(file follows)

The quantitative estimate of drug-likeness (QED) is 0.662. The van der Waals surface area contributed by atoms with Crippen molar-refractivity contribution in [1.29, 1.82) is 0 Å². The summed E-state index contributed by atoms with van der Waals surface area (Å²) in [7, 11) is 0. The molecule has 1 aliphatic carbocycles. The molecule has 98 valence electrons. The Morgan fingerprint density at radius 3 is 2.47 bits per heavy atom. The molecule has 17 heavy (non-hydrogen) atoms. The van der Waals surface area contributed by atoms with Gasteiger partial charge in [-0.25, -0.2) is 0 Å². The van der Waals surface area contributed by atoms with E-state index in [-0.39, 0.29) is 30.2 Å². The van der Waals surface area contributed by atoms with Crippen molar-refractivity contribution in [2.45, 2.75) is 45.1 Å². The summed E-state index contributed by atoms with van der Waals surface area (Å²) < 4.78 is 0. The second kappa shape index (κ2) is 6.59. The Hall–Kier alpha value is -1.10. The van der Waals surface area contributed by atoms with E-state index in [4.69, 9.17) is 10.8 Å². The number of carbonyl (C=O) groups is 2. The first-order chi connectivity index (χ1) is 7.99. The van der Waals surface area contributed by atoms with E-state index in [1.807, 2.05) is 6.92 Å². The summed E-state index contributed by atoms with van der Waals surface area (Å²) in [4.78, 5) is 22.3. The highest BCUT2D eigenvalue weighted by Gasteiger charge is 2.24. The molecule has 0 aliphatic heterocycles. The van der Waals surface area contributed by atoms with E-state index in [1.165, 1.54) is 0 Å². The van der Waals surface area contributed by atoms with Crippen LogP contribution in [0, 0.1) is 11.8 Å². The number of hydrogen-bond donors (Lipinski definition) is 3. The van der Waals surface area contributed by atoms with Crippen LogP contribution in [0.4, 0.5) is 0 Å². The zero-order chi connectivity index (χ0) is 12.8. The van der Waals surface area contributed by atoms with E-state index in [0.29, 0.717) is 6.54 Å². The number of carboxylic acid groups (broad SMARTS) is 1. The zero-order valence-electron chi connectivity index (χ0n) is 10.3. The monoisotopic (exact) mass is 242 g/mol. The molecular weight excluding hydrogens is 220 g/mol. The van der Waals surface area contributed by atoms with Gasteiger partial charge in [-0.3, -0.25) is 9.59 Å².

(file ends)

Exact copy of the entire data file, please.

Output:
The quantitative estimate of drug-likeness (QED) is 0.662. The van der Waals surface area contributed by atoms with Crippen molar-refractivity contribution in [1.29, 1.82) is 0 Å². The summed E-state index contributed by atoms with van der Waals surface area (Å²) in [7, 11) is 0. The molecule has 1 aliphatic carbocycles. The molecule has 98 valence electrons. The Morgan fingerprint density at radius 3 is 2.47 bits per heavy atom. The molecule has 17 heavy (non-hydrogen) atoms. The van der Waals surface area contributed by atoms with Gasteiger partial charge in [-0.25, -0.2) is 0 Å². The van der Waals surface area contributed by atoms with E-state index in [-0.39, 0.29) is 30.2 Å². The van der Waals surface area contributed by atoms with Crippen molar-refractivity contribution in [2.45, 2.75) is 45.1 Å². The summed E-state index contributed by atoms with van der Waals surface area (Å²) < 4.78 is 0. The second kappa shape index (κ2) is 6.59. The Hall–Kier alpha value is -1.10. The van der Waals surface area contributed by atoms with E-state index in [4.69, 9.17) is 10.8 Å². The number of carbonyl (C=O) groups is 2. The first-order chi connectivity index (χ1) is 7.99. The van der Waals surface area contributed by atoms with E-state index in [1.807, 2.05) is 6.92 Å². The summed E-state index contributed by atoms with van der Waals surface area (Å²) in [4.78, 5) is 22.3. The highest BCUT2D eigenvalue weighted by Gasteiger charge is 2.24. The molecule has 0 aliphatic heterocycles. The van der Waals surface area contributed by atoms with E-state index in [1.165, 1.54) is 0 Å². The van der Waals surface area contributed by atoms with Crippen LogP contribution in [0, 0.1) is 11.8 Å². The number of hydrogen-bond donors (Lipinski definition) is 3. The van der Waals surface area contributed by atoms with Crippen LogP contribution in [0.4, 0.5) is 0 Å². The zero-order chi connectivity index (χ0) is 12.8. The van der Waals surface area contributed by atoms with E-state index in [0.29, 0.717) is 6.54 Å². The number of carboxylic acid groups (broad SMARTS) is 1. The zero-order valence-electron chi connectivity index (χ0n) is 10.3. The monoisotopic (exact) mass is 242 g/mol. The molecular weight excluding hydrogens is 220 g/mol. The van der Waals surface area contributed by atoms with Gasteiger partial charge in [-0.3, -0.25) is 9.59 Å².